- CMLT 130 - The National Imagination
- ECON 010 - Economics and the World Economy
- ECON 100 - Local Eating to Global Warming: Case Studies in Environmental Economics
- ENG 131 - Border Crossings: Narratives of Travel, Exile, and Immigration
- FREN 101 - Elementary French
- FREN 103 - Elementary French: Intensive
- FREN 105 - Intermediate French I
- FREN 106 - Intermediate French II
- FREN 108 - Paris and 20th Century Artistic Movements: Art, Theater and Cinema
- FREN 120 - Ways of Writing, Ways of Speaking
- FREN 131 - Readings in French Literature
- FREN 136 - Studies in the Evolution of French Culture
- FREN 137 - Studies in Contemporary French Culture
- GEOG 016 - Introduction to Economic Geography
- GEOG 127 - Political Economy of Development
- GERM 101 - Introductory German
- GERM 103 - Intermediate German I
- GERM 104 - Intermediate German II
- GERM 131 - German Culture and Conversation
- GRK 101 - Introductory Greek I, II
- HEBR 101 - Elementary Hebrew I
- HEBR 102 - Elementary Hebrew II
- HEBR 103 - Intermediate Hebrew
- HEBR 104 - Intermediate-Advanced Hebrew
- HEBR 105 - Advanced Hebrew
- HIST 033 - Confucianism, Daoism, Buddhism: The Cultural Heritage Of China
- HIST 042 - Nazi Germany: Rise and Fall
- HIST 062 - War and Peace in the Middle East
- HIST 070 - Our European Roots: Western Civilization From Ancient Hebrews Through the Renaissance and Reformation
- HIST 071 - Our European Roots: Western Civilization From the 17th Century to the Present
- HIST 080 - Introduction to Modern East Asia
- HIST 084 - Japanese Civilization
- HIST 090 - Twentieth Century Global History
- HIST 135 - History of Armenia
- HIST 161 - Modern India
- HIST 162 - The History of the Modern Middle East
- HIST 182 - Modern China
- HIST 184 - Modern Japan
- HIST 332 - Confucianism, Daoism, Buddhism: Intellectual History of China
- HIST 385 - 20th-Century Latin America
- ID 070 - Introduction to Comparative Politics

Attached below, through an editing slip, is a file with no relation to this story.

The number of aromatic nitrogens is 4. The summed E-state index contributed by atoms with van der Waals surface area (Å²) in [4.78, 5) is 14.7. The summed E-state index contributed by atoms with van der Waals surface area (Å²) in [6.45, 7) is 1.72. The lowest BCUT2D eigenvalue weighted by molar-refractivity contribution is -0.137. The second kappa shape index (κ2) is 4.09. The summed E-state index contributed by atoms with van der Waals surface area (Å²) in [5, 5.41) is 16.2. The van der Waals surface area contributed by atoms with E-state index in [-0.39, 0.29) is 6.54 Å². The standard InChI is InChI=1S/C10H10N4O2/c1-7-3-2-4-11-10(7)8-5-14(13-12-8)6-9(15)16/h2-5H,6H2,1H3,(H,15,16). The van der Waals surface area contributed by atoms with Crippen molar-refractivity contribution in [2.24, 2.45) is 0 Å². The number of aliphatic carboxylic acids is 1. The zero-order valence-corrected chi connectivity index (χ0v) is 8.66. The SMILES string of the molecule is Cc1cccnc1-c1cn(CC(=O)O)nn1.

- ID 125 - Tales from the Far Side: Third World Development and Underdevelopment in the Age of Globalization
- ID 170 - Ecology and Economy in the Tropics
- ID 182 - Are We Modern Yet?
- IDND 066 - Global Society
- IDND 067 - Problems of Globalization
- JAPN 101 - Elementary Japanese
- JAPN 103 - Intermediate Japanese
- JAPN 105 - Advanced Japanese
- LAT 101 - Introductory Latin
- LAT 103 - Intermediate Latin
- PHIL 104 - The AIDS Pandemic
- PHIL 105 - Personal Values
- PHIL 130 - Medical Ethics
- PHIL 131 - Environmental Ethics
- PHIL 132 - Social and Political Ethics
- PHIL 150 - Philosophy of Religion
- PSCI 090 - Political Science Fiction
- PSCI 093 - International Human Rights
- PSCI 103 - Africa and the World
- PSYC 176 - Introduction to Peace Studies
- SCRN 101 - Foundations of Screen Studies
- SCRN 121 - History of International Cinema until 1960
- SCRN 122 - History of American Broadcasting and Electronic Media
- SCRN 263 - Studies In French Cinema
- SOC 160 - Global Cultures and Identities
- SPAN 101 - Elementary Spanish I, II
- SPAN 103 - Elementary Spanish: Intensive
- SPAN 105 - Intermediate Spanish I
- SPAN 106 - Intermediate Spanish II
- SPAN 127 - Practice in Oral and Written Spanish
- SPAN 131 - Readings in Hispanic Literatures